Every Singaporean A Naturalist

Philosophy 

For a small developed island nation where much of its natural habitats have been heavily impacted since the 1800s, Singapore is still teeming with a rich biodiversity across an array of aquatic and terrestrial habitats. Cleaned rivers have seen the return of playful otters, the hawksbill turtle swim through our seas, and the world’s most hunted animal, the pangolin, still resides in our forests. Altogether, there are over 2000 native plant species, more than 300 native bird species, 300 native butterfly species, and much more in Singapore. The best of it all is that this incredible diversity is minutes away from anywhere in the city. 

However, are nature and the environment, as well as the impacts we make on them, a compass that guides us in our daily living? Interacting with our family, friends and neighbours, we know only a small proportion of us in Singapore make lifestyle choices around nature and nature conservation. How could we transform this paradigm such that nature becomes an integral part of the Singapore lifestyle? This transformation will happen if every Singaporean is a naturalist.

Every Singaporean A Naturalist or ESN in short is the latest citizen science project and nature education programme by Nature Society (Singapore). It is part of the society’s wider citizen engagement strategy aimed to engage Singaporeans through conservation-relevant urban biodiversity monitoring that will inspire them and make them knowledgeable about our natural heritage.

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Young citizen scientists exploring flowers and their butterfly visitors.

Objectives

ESN aims to equip young citizen scientists with knowledge and skills to identify, monitor and hopefully appreciate common species of birds, butterflies, frogs, lizards and plants in their schools so they can be engaged in a long-term study and appreciation of nature in Singapore with experts and volunteers of NSS. With funding support from HSBC (2017 to 2019) and WRSCF (2019 to 2022), the programme currently targets primary, secondary and tertiary schools but it will eventually be expanded to the wider public.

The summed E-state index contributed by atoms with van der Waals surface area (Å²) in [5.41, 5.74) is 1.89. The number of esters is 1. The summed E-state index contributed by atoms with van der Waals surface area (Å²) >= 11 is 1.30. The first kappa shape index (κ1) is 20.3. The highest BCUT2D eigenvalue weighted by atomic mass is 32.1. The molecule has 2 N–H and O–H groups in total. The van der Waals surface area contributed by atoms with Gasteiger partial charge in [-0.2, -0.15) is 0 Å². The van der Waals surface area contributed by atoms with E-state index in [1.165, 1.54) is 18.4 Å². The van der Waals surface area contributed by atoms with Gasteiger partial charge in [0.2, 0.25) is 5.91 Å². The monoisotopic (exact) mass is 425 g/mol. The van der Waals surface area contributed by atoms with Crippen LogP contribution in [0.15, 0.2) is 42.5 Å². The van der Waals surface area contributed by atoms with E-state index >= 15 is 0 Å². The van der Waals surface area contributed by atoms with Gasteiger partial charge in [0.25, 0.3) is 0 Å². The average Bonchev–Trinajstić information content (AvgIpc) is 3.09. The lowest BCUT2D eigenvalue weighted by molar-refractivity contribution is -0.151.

As the programme expands across Singapore, together we will know what are the common fauna and flora in urban Singapore and how do they change across months and years around us!

The programme announcement in Nature News Sep-Oct 2017 issue can be found here.


The Pilot Stage & After

The programme was piloted at primary, secondary and tertiary school levels in the first school term of 2018. Leading to the pilot stage, teachers were engaged, and training sessions were conducted for young citizen scientists to familiarise with the fauna and flora around them. 

Read about the pilot stage of the programme in Nature News Mar-Apr 2018 issue here

Following the pilot stage, the programme has been fully rolled out in mid-2018. As of 30 Dec 2019, 1751 observations of 171 species have been made by the young citizen scientists in our 20 participating schools

To check out these observations, visit our biodiversity database on iNaturalist here

The programme is now active on Instagram too! Do follow us @nss.esn to learn more about our local and regional biodiversity, to participate in the fun events and quizzes on our feed and stories, and more.



Interested in joining the full rollout? 

We are currently accepting new schools into the programme! If you are interested in knowing more and/or participating, please contact esn@nss.org.sg. 

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Resources

Poster

My Birdwatching Journal by My First Skool and Nature Society (Singapore)